We are currently enjoying the most beautiful spring… days get up to 80F (27C) yet nights are a cool 11C (52F). Perfect for sleeping and perfect for sightseeing.  Guidebook in hand, I have started exploring some of the smaller sites.  Last week I went to Tiananmen Square to see Mao. (Believe it or not, this is a relatively small sight in oversized Beijing!)

Mao Zedong suffered a massive heart attack on September 2, 1976. His doctors kept him alive until 9/9, a more auspicious day.  The number 9 had always been associated with their divine emperors and Mao was China’s modern God. Although he had said he wanted to be cremated and used as fertilizer, the new leaders wanted him embalmed and put on display like the other great Communists, Lenin and Ho Chi Min.  Unfortunately it seems his doctors did not have the proper technology and his face fell off.  Luckily the Vietnamese came and helped them out.

I left everything in the car except my driver’s license and a few hundred kuai before joined the queue to enter his mausoleum. You are not allowed to bring bags or cameras. There are lots of instructions… no talking, no photos, no hats, be respectful, move quickly, no stopping and no lighters. Armed guards and stern men in black suits with white gloves hover everywhere keeping an eye on the crowd.

“Volunteers” from all over China constructed the building quite quickly. The workforce included representatives of all the different minority groups. It was inaugurated in September 1977, only a year after his death.

I was lucky the line was short and moved quickly.  After a quick pat down in security  where hundreds of lighters were being seized, (people still smoke a lot here) you are given the opportunity to buy carnations before heading up the stairs into the building. They are resold up to 30 times a day. Flowers are left in front of a huge statue of a seated Mao (looking just like Lincoln in his monument in Washington). The crowd then moves, single file, to the left or right, around the corner to where Mao lies. He is displayed in a glass coffin that is raised up from the basement in the morning.  At closing time, he is lowered back down into a refrigerated vault to help preserve the body.

Mao remains a controversial and fascinating figure 36 years after his death.  Reviled in much of the world, the official line in China, as stated by Deng Xiaoping, is that he was 70% right and 30% wrong.  Growing up in New Jersey I learned he was one of the bad guys.  And, turns out when my mother said eat all your dinner, there are people starving in China, she was right!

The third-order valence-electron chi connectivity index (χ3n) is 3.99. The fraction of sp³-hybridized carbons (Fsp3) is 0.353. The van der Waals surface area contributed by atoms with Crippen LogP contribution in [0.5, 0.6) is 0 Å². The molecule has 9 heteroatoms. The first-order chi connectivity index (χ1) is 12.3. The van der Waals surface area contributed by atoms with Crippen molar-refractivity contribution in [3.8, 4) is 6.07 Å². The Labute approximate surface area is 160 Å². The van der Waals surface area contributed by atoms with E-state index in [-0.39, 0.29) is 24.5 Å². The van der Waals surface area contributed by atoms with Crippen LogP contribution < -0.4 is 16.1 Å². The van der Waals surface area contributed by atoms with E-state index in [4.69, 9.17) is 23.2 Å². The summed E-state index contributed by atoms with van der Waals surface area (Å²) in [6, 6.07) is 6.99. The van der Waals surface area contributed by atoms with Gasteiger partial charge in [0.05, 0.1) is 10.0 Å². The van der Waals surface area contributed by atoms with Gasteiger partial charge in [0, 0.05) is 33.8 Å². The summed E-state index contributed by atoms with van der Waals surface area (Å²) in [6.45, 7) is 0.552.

But, Mao is not hated everywhere. Rebels in Peru, Nepal and India still claim to be Maoists following his doctrine of peasant revolt. He has been heralded as a genius in guerrilla warfare and as a military strategist. He was also a master propagandist. Unfortunately, he wasn’t very good at running a country.

Mao parted from traditional Marxist thought. The peasants, rather than the workers powered his revolution. His fans credit him with increasing the number of people who went to school and providing the Chinese people with housing and health care. They claim he abolished unemployment and increased life expectancy.  He tried to make China self-sufficient and give people back their dignity and pride.

On the flip side, in January 1958, his Great Leap Forward (or second five year plan) devastated the economy and caused the largest famine in human history.  25 to 30 million people starved to death. When threatened with loss of power after this disaster, he used his propaganda skill to start the Cultural Revolution. In 1966 he appealed to students to rise up against their teachers, their parents, China’s leaders (other than himself) and start a permanent revolution. Millions more were killed and untold numbers of precious treasures were destroyed.  It lasted 10 years until his death.

He looked pretty good lying there. A bit orange.  Rumour has it he is actually made of wax. Or that there are two bodies, the real one and a wax one and that you never know which one is on display.  Every Beijinger I asked about this denied it vehemently. The crowd, all Chinese except for us, looked impressed, reverent and moved. But I suspect they are more cynical than they looked… most common people now say Mao was 70% wrong and only 30% right! They also looked a lot less solemn as they dug through the box of lighters near the exit scavenging for the best one to replace their one confiscated at the entrance.

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